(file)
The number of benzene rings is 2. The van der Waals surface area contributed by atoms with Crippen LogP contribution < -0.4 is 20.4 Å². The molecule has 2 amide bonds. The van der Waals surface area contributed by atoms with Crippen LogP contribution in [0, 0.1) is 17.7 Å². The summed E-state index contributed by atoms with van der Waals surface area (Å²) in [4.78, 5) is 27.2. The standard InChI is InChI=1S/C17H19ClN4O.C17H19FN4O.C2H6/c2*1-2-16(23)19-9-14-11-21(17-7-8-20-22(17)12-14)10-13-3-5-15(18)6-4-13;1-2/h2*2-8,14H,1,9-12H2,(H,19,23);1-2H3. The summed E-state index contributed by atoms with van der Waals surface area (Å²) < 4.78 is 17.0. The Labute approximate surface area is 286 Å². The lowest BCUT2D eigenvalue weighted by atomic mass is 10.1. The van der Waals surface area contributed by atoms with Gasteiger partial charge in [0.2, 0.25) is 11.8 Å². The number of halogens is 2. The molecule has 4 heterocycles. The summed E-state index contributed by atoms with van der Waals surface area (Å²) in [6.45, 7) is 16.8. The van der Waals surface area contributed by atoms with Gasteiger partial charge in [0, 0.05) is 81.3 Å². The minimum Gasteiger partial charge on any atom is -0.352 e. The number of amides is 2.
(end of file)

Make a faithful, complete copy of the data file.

The number of benzene rings is 2. The van der Waals surface area contributed by atoms with Crippen LogP contribution < -0.4 is 20.4 Å². The molecule has 2 amide bonds. The van der Waals surface area contributed by atoms with Crippen LogP contribution in [0, 0.1) is 17.7 Å². The summed E-state index contributed by atoms with van der Waals surface area (Å²) in [4.78, 5) is 27.2. The standard InChI is InChI=1S/C17H19ClN4O.C17H19FN4O.C2H6/c2*1-2-16(23)19-9-14-11-21(17-7-8-20-22(17)12-14)10-13-3-5-15(18)6-4-13;1-2/h2*2-8,14H,1,9-12H2,(H,19,23);1-2H3. The summed E-state index contributed by atoms with van der Waals surface area (Å²) < 4.78 is 17.0. The Labute approximate surface area is 286 Å². The lowest BCUT2D eigenvalue weighted by atomic mass is 10.1. The van der Waals surface area contributed by atoms with Gasteiger partial charge in [0.2, 0.25) is 11.8 Å². The number of halogens is 2. The molecule has 4 heterocycles. The summed E-state index contributed by atoms with van der Waals surface area (Å²) in [6.45, 7) is 16.8. The van der Waals surface area contributed by atoms with Gasteiger partial charge in [0, 0.05) is 81.3 Å². The minimum Gasteiger partial charge on any atom is -0.352 e. The number of amides is 2.